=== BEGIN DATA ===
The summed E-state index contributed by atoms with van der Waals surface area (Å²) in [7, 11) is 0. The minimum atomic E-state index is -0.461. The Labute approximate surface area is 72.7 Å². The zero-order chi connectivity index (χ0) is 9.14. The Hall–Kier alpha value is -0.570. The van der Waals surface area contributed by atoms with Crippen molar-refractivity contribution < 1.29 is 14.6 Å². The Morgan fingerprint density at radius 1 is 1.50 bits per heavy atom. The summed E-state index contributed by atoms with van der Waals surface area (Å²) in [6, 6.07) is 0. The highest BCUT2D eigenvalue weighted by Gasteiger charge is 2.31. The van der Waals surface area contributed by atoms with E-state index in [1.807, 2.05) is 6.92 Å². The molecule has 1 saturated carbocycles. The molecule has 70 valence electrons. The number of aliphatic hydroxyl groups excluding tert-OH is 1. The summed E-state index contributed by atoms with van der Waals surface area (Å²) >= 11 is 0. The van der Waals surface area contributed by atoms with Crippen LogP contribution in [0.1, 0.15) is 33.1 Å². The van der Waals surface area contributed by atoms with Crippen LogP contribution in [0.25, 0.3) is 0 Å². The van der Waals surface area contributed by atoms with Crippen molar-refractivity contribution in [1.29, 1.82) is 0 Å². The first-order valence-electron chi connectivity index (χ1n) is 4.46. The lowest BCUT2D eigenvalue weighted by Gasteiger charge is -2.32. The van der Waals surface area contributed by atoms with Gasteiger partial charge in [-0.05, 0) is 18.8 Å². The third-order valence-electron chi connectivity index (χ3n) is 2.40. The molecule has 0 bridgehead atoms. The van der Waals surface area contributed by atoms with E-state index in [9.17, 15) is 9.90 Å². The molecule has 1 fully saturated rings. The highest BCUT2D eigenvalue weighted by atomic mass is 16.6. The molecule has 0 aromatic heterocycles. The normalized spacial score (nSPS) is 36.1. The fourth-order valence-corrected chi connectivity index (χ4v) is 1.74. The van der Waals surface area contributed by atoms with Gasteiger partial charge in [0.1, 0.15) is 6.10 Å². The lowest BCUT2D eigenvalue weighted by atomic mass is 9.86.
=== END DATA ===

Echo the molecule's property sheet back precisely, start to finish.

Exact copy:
The summed E-state index contributed by atoms with van der Waals surface area (Å²) in [7, 11) is 0. The minimum atomic E-state index is -0.461. The Labute approximate surface area is 72.7 Å². The zero-order chi connectivity index (χ0) is 9.14. The Hall–Kier alpha value is -0.570. The van der Waals surface area contributed by atoms with Crippen molar-refractivity contribution < 1.29 is 14.6 Å². The Morgan fingerprint density at radius 1 is 1.50 bits per heavy atom. The summed E-state index contributed by atoms with van der Waals surface area (Å²) in [6, 6.07) is 0. The highest BCUT2D eigenvalue weighted by Gasteiger charge is 2.31. The van der Waals surface area contributed by atoms with E-state index in [1.807, 2.05) is 6.92 Å². The molecule has 1 saturated carbocycles. The molecule has 70 valence electrons. The number of aliphatic hydroxyl groups excluding tert-OH is 1. The summed E-state index contributed by atoms with van der Waals surface area (Å²) >= 11 is 0. The van der Waals surface area contributed by atoms with Crippen LogP contribution in [0.1, 0.15) is 33.1 Å². The van der Waals surface area contributed by atoms with Crippen LogP contribution in [0.25, 0.3) is 0 Å². The van der Waals surface area contributed by atoms with Crippen molar-refractivity contribution in [1.29, 1.82) is 0 Å². The first-order valence-electron chi connectivity index (χ1n) is 4.46. The lowest BCUT2D eigenvalue weighted by Gasteiger charge is -2.32. The van der Waals surface area contributed by atoms with Gasteiger partial charge in [-0.05, 0) is 18.8 Å². The third-order valence-electron chi connectivity index (χ3n) is 2.40. The molecule has 0 bridgehead atoms. The van der Waals surface area contributed by atoms with E-state index in [9.17, 15) is 9.90 Å². The molecule has 1 fully saturated rings. The highest BCUT2D eigenvalue weighted by atomic mass is 16.6. The molecule has 0 aromatic heterocycles. The normalized spacial score (nSPS) is 36.1. The fourth-order valence-corrected chi connectivity index (χ4v) is 1.74. The van der Waals surface area contributed by atoms with Gasteiger partial charge in [0.1, 0.15) is 6.10 Å². The lowest BCUT2D eigenvalue weighted by atomic mass is 9.86.